Over the past 15 years, along with the success of the "social" web, online communities have progressively produced massive amounts of user-generated content collaboratively.

While some of these communities are highly structured and produce high-quality content (e.g., open- source software, Wikipedia), the level of discussions found within less structured forums remains highly variable. Coupled with their explosive growth, the lower quality of online forums makes it hard to retrieve relevant and valuable answers to user search queries, and subsequently diminishes the social and economic value of this content.

The objective of OCKTOPUS is to increase the potential social and economic benefit of this user-generated content, by transforming it into useful knowledge which can be shared and reused broadly.

One of the most visible and easily-understandable output of the project is a demonstration platform which can be used to input a newly-formulated question, search online forums for a similar already-answered question, and display a unique user-generated answer associated with these similar questions.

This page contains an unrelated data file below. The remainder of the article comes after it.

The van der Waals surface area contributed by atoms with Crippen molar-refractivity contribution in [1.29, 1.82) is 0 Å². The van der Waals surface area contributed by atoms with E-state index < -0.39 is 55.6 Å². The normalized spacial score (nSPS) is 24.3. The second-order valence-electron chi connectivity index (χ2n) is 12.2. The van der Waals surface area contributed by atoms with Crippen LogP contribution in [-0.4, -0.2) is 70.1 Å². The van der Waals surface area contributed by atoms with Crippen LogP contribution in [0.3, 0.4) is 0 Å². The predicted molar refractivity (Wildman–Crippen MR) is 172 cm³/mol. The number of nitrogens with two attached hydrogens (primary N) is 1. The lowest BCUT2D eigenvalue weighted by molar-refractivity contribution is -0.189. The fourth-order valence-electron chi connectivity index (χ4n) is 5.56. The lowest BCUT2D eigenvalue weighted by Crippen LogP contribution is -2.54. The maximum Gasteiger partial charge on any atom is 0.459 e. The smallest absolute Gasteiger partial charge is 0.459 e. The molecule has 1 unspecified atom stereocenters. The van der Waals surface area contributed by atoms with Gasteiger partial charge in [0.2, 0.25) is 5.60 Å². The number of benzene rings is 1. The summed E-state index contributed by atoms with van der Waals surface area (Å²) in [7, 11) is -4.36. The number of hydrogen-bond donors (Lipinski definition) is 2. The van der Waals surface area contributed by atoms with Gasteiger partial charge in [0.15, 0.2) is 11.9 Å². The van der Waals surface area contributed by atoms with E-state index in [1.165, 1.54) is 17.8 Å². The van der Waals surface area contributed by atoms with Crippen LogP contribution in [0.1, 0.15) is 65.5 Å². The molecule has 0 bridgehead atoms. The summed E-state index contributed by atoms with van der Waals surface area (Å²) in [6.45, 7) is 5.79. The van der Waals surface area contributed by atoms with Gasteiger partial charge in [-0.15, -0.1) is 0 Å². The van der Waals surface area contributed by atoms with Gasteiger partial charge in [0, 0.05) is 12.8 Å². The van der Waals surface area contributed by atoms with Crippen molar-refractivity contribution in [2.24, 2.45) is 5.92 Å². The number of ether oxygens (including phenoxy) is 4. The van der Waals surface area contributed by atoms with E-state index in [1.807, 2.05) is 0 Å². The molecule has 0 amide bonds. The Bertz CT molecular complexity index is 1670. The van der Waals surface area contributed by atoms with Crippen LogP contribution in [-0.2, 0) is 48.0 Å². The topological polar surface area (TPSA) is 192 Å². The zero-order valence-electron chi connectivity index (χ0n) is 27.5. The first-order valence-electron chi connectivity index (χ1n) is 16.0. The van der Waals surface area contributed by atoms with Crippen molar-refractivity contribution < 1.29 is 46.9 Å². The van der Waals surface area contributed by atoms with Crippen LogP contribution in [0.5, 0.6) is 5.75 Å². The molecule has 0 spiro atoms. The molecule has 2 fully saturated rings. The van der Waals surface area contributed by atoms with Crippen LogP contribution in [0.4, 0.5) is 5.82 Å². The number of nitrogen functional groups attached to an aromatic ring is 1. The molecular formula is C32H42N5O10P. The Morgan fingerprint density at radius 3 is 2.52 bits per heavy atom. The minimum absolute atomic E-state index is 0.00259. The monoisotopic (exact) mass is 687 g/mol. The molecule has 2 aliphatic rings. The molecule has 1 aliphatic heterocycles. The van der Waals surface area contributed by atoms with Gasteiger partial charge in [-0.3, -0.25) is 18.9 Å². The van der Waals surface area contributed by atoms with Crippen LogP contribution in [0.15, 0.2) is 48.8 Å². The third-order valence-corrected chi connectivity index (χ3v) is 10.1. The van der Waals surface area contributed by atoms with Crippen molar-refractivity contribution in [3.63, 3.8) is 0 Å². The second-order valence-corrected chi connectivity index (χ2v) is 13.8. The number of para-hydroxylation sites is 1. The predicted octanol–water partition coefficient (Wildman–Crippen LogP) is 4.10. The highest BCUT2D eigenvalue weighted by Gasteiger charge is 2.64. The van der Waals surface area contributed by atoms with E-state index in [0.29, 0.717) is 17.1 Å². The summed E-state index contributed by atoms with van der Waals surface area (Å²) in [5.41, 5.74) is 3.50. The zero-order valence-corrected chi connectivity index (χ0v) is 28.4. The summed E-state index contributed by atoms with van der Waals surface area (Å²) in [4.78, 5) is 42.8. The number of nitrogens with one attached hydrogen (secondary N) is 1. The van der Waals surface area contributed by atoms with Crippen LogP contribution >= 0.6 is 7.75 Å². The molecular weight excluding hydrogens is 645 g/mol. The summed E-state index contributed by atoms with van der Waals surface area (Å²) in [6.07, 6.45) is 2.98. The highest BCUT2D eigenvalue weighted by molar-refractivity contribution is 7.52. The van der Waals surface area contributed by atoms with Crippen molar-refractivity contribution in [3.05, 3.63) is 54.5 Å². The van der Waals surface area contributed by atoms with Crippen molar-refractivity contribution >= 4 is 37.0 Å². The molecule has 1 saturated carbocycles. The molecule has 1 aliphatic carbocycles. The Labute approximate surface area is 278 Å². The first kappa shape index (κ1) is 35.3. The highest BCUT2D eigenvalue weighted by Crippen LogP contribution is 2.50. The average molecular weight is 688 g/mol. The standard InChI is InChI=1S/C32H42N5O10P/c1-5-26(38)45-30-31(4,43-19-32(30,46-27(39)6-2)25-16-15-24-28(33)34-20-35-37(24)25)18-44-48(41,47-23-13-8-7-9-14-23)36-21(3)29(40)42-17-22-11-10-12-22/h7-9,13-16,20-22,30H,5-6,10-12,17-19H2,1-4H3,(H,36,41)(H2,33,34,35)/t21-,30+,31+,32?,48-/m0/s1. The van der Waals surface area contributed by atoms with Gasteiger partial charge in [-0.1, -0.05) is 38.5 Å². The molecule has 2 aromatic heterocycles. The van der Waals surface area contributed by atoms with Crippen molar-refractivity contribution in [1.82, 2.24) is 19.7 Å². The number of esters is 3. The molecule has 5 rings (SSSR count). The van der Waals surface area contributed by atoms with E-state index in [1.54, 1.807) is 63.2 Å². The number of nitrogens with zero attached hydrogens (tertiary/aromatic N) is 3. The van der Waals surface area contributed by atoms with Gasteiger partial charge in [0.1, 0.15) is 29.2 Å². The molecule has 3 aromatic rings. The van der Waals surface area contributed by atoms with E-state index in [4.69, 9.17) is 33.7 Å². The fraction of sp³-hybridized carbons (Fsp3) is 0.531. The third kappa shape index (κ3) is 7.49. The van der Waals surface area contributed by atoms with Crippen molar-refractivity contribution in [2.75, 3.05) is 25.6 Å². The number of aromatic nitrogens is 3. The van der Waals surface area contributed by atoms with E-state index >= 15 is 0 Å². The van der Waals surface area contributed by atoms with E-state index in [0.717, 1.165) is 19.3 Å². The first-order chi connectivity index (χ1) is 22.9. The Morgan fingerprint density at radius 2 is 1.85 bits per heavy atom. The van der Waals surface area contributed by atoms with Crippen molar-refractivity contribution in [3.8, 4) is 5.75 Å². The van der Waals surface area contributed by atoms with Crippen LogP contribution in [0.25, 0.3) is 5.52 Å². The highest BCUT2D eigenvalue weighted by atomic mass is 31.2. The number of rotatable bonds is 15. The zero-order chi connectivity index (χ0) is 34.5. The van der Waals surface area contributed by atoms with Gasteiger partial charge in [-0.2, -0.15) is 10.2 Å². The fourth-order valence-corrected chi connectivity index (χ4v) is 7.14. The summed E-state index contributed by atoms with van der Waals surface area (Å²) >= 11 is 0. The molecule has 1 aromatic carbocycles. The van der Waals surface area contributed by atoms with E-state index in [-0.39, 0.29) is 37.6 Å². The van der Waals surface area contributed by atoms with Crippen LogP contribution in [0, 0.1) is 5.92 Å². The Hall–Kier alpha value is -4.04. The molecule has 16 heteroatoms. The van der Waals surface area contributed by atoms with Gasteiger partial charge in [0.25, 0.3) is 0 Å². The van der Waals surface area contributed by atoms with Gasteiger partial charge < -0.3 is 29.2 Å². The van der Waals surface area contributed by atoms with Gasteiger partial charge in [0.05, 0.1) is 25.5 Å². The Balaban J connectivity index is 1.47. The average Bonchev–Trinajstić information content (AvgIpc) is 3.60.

This demonstration platform is built around the idea that finding relevant high-quality answers can be broken down in two steps:

  1. Triage user-generated content to extract gold (knowledge structured as pairs of questions and answers) from ore (random discussions)
  2. Given a newly-formulated question, retrieve relevant similar questions within the gold.

OCKTOPUS therefore investigates mainly, to what extent can newer data mining techniques based on the proper assessment 1) of the organizational traits of online communities, 2) of the tree-structure of online discussions, and 3) of the temporal dynamics of large typed semantic user-user graphs, help improve the automatic classification and triage of unstructured online content?